Last year marked the 30th anniversary of the Canadian Heraldic Authority, founded on June 4, 1988, by Jeanne Sauvé in the Office of the Secretary to the Governor General. Luc Saucier, a member of La Société des calligraphes de Montréal, has been associated with this institution since 2005.
1) What is the Canadian Heraldic Authority?
From the twelfth century, European knights adopted the practice of decorating their shields in order to be recognized when they were clad in armor. The primitive coats of arms, often very simplistic, were useful in clearly identifying the person sporting them. Over time, monarchs assumed control of the granting and official use of coats of arms, which allowed them to pay tribute to individuals and groups. A coat of arms thus came to be perceived as a mark of honor awarded by a sovereign. Heralds of arms – officers of the court who also acted as diplomats – were charged with the task of conducting a census to collect the various coats of arms held by the sovereign’s subjects.
The Canadian Heraldic Authority, which is connected to the Chancellery of Honours, is authorized by the Crown to continue this age-old tradition. The main tasks of the Authority are to grant new heraldic emblems (coats of arms, flags, and insignia) as well as indigenous emblems; register the coat of arms, flags, and badges that have been the subject of an official concession; approve Canadian Forces badges, flags, and other military symbols; and provide information on heraldic uses and their standards, as well as heraldic artists specialized in different fields.
Since its inception, the Canadian Heraldic Authority’s mission has been to prioritize the traditional arts and their practitioners for the realization of its coat of arms grants.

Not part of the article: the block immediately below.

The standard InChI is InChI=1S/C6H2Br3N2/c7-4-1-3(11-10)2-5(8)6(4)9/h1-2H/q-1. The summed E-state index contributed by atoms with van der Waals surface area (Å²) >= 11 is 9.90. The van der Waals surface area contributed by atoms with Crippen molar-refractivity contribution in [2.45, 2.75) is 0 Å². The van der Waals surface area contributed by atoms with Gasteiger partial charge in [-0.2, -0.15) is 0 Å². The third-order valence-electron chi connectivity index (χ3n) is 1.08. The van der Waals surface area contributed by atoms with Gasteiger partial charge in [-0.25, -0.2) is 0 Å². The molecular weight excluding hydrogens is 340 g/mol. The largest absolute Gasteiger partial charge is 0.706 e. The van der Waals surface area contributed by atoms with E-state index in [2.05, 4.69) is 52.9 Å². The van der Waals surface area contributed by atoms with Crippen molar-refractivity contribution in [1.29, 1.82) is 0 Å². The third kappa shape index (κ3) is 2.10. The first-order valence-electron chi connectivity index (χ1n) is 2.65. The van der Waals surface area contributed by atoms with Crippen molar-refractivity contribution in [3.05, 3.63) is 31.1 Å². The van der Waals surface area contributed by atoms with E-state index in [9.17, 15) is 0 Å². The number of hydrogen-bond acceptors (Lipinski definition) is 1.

2) What brought you to work for the Canadian Heraldic Authority?
I was invited by M. Robert Watt, a Canadian Herald of arms, to interview with them in Ottawa in December of 2004. M. Watt had been informed of my capabilities by Claire Boudreau, the current Herald of arms who at that moment was his assistant. My candidacy had also been presented by Judy Bainbridge and Cathy Sabourin, calligrapher and principal artist and Fraser herald at the Canadian Heraldic Authority, respectively. Prior to the interview, I was tasked with the calligraphy of a prescribed protocol text block. Once the piece had been recieved, I was invited to their offices in Ottawa. The interview was conducted in French and I was asked to present my portfolio and rendered their names in calligraphy at the end of the meeting. Having fulfilled all the necessary requirements, along with the added bonus of being bilingual and a thorough understand of heraldry and its rich history, I was hired on the spot!
3) What skills are required in order to perform this sort of work?
Patience is key! Honing your concentration skills is also a must; the work required to writing an entire texte bilingually, between 700 and 800 words, each with an x-height in the millimeters, is gruelling. It is important to focus on the text letter by letter and to rid ourselves of the thought of the word as a whole in this case, to reduce the risk of inducing typos. These types of mistakes can be extremely hard, not to mention costly, to fix. Another important factor is that in a bilingual text, the English text block often contains less words than the French and the layout must be adjusted consequently.